Abercrombie & Fitch Rethinking Premium on Prices

Discussion
Aug 18, 2009
George Anderson

By George Anderson

Last holiday season while competitors were cutting prices to try and drive store traffic, Abercrombie & Fitch management was adamant it was not going to go that route.

The company’s CEO Michael Jeffries saw the promotional tack others were taking as “a short-term solution with dreadful long-term effects.”

David Cupps, chief counsel for Abercrombie & Fitch, told The Wall Street Journal the retailer was not going to be falling in line to follow “the promotional pied piper.”

In the months that followed it became clear that Abercrombie & Fitch’s decision to hold the line on prices was also helping it hold onto a lot more inventory than it wanted to deal with.

Now, a Journal article reports Abercrombie & Fitch is ready to amend its position on discounting.

“Consumer spending patterns domestically continue to be dictated by cost and value propositions, and this is clearly a headwind for our premium brands,” Mr. Jeffries said during a recent conference call.

“We are planning to deliver greater reductions in [average retail prices] for the fall season, but we will continue to review pricing on an ongoing basis,” Mr. Jeffries said.

Discussion Questions: Has Abercrombie & Fitch’s delay in lowering its prices done the type of damage that will negatively affect the business for the longer term? Would the chain be in this position had it cut prices sooner?

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10 Comments on "Abercrombie & Fitch Rethinking Premium on Prices"


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Dick Seesel
Guest
11 years 8 months ago

Abercrombie has seen its market share crumble in the last year because it has been so slow to react to the “new normal” of a more value-oriented consumer. A&F may have started to offer lower prices, but it has done so in a quiet and piecemeal way. Now it’s in a quandary: How to offer better value without undermining its premium positioning. (One of the underlying questions is whether the quality of its merchandise and store experience warrants the premium price in the first place, since there is nothing especially distinctive about its content or service anyway.) I would look at development of some key items at lower average retails than in the past–rather than a widespread “on sale” mentality–as well as some value incentives to drive loyalty as well as more items into the shopping basket.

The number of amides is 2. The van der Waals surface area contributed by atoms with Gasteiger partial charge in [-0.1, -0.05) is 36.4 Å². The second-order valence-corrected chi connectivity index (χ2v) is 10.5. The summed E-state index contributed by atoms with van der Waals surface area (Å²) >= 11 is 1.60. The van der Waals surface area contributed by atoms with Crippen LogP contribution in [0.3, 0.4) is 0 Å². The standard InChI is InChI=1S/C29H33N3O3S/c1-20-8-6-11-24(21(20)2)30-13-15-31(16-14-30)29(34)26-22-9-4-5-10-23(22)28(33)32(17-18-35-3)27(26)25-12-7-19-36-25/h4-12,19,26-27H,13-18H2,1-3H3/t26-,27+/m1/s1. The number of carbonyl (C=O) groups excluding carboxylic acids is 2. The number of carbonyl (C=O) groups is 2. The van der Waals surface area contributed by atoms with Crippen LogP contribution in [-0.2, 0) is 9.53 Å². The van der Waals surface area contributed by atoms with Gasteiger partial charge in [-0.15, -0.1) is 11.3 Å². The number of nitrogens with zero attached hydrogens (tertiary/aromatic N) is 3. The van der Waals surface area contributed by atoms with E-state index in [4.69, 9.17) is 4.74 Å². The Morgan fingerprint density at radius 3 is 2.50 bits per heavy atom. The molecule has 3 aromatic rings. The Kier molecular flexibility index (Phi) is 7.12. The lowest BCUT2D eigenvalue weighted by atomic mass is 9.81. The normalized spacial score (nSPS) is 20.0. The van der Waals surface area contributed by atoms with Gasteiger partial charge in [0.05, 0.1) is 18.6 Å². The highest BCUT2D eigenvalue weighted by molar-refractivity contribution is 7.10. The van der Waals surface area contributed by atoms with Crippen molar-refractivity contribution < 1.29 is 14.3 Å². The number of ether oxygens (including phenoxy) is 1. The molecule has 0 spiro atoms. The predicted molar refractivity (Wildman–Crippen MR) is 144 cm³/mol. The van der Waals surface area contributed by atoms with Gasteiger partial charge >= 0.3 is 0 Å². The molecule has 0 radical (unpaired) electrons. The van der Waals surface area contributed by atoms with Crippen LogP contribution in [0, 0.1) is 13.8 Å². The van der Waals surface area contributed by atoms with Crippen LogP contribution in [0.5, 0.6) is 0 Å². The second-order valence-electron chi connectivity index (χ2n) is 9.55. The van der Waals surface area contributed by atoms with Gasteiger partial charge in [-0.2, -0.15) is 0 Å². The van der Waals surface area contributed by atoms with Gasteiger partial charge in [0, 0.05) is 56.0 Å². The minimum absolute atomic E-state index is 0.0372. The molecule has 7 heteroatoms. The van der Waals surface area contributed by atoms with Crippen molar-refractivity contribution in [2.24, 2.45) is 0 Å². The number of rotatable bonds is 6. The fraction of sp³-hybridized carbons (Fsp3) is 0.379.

Marge Laney
Guest
11 years 8 months ago
It’s a shame that Mr. Jefferies is throwing in the towel so close to the finish line and getting into the discount fray. People have a tendency to get annoyed when premium brands suddenly drop their prices; they feel like they have been ripped off buying full price, especially so far into the game. I don’t think it’s going to work, because I don’t think pricing is the problem. A&F’s problem is lousy customer service and store experience. I’m not talking about the look and feel of their stores, they’re fabulous, but the store is just the stage. What about the show? You are hard pressed to get anyone’s attention when you enter one of their stores let alone get help. Shopping their stores, I notice that it is nearly impossible to get help in the fitting room, which by the way is the primary conversion zone in an apparel store. This year they had the dubious distinction of being in the top 10 in ‘The Customer Service Hall of Shame’; the only apparel retailer… Read more »
Gene Detroyer
Guest
11 years 8 months ago
The single biggest element that drives the nonsensical pricing practices that retailers have found themselves in the last decade or more is inventory management. Their focus on the revenue metrics essentially dictates that they purchase greater and greater levels of inventory with the consequence being that they need greater and greater price cuts to move it. A&F followed a rational strategy of trying to break that cycle. The problem appears to be that they are still holding a lot more inventory than they had hoped. While they do have to take action to move the inventory, one would hope that their future purchases are in line with sales projections at a pricing level that will break the prevalent pricing cycle. While they may have to make adjustments in their mix because of a new economic paradigm that change in mix should still be made with the idea that they are going to minimize off-price sales. A&F is trying to establish good business practices. It should pay off in the long term.
Kevin Graff
Guest
11 years 8 months ago

Don’t throw A&F under the bus just yet. Any retailer can make a sale by discounting the heck out of every item, but in the end, where’s the margin dollars? Simple math shows that if you start with a 45% GM, and discount the product by even just 25%, you have to produce nearly 70% more sales to make the same amount of gross profit dollars. And, in the process of discounting you now change the brand proposition, training your customers to wait for your sale promotions.